Plaza San Martin is also the site of a monument honoring Argentine soldiers killed in the 1982 conflict over the Falkland [Malvinas] Islands. The war killed about 650 Argentine soldiers and about 250 British. Argentina was unsuccessful in asserting its territorial claim over the islands.
The Kavanagh Building
Edificio Kavanagh, seen in a fragment on the right, is the finest art deco skyscraper in Buenos Aires and, perhaps, the world.
Sitting at the foot of Marcelo T. de Alvear and Leandro Alem, the IBM Tower houses the local operations of said company. IBM was embroiled in a bribery scandal involving government contracts in the 1990s during the presidency of Carlos Menem.
Dating from the 1950s, the Alas building, seen in the background, contains an anti-nuclear bunker built to the specifications of the then president, Juan Domingo Perón.
Jousten Hotel, Avenida Corrientes
Though less important than soy bean exports, tourism has become one of Argentina’s principal sources of foreign currency.
The seat of government, the Casa Rosada is said to have originally taken its pink color from cow’s blood mixed in with the paint.
In 1955, Argentina’s air force dropped bombs on the Plaza de Mayo, the country’s principal square and home to the seat of government, in an effort to unseat the elected president, Juan Perón. About 300 people were killed and the façade of the Economy ministry still bears the scars from the bombardment.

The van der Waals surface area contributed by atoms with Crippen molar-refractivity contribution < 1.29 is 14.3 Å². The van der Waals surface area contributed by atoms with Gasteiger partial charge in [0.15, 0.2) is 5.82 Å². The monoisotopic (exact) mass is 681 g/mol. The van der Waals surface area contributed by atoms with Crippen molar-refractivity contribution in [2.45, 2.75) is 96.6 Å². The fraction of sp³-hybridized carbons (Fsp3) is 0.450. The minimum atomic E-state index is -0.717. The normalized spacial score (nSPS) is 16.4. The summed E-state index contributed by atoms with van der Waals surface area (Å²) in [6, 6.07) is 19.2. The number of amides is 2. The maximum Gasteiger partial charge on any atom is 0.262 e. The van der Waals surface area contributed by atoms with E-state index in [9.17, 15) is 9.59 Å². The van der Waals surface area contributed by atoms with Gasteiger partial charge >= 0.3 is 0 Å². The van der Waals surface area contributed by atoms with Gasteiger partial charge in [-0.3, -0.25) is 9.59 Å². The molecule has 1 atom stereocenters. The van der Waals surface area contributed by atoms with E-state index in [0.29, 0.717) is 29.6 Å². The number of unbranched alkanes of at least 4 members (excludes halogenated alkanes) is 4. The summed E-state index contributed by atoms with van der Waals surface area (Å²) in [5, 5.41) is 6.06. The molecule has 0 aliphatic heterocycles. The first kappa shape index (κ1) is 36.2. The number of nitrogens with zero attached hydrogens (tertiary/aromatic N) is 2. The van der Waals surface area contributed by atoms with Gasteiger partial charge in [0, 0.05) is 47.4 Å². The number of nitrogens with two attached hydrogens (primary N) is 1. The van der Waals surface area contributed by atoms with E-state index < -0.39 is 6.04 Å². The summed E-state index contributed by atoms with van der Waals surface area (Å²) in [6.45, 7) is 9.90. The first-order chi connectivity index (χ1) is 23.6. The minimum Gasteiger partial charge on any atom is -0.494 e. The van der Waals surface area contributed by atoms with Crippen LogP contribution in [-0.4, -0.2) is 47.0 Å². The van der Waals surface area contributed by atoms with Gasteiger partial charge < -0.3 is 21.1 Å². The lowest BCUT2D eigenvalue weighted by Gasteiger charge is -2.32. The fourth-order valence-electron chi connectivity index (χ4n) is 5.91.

Paseo Colon & Alsina
The graffiti which reads “Nestor Vive” refers to the deceased ex-president, Nestor Kirchner, who was president from 2003 to 2007, a time in which Argentina was recovering from a severe economic crisis in 2001. His wife, Cristina Fernandez de Kirchner, is the current president, having been reelected in 2011 to a second term.
The other graffiti, “Macri = Facho” refers to Mauricio Macri, who is the mayor of Buenos Aires and a member of the opposition. ‘Facho’ is a local slang word meaning ‘fascist.’
Paseo Colon, pintada política
Public buildings and walls are often covered in white wash upon which are written names or slogans of political candidates and parties. Known as pintada política, it is a street-based, graphical tradition in Argentina, with each party and faction having its own, unique style.
The military junta that ruled Argentina from 1976 to 1983 murdered about 30,000 of its own citizens. Various buildings were used as interrogation and torture centers prior to shooting the victims or tossing them out of airplanes. This area, at the intersection of Avenida San Juan and Paseo Colón, was one such center. It was known as Club Atlético although it was subsequently demolished to make way for one of the aforementioned elevated highways.
There are nearly 200 McDonald’s locations in Argentina, including this one just south of Parque Lezama in the neighborhood of Barracas.
Located in the southern part of the city, Parque Lezama is believed to be the site of the original founding of the city in 1536. The first settlement, however, was abandoned after 5 years due to attacks from the indigenous population.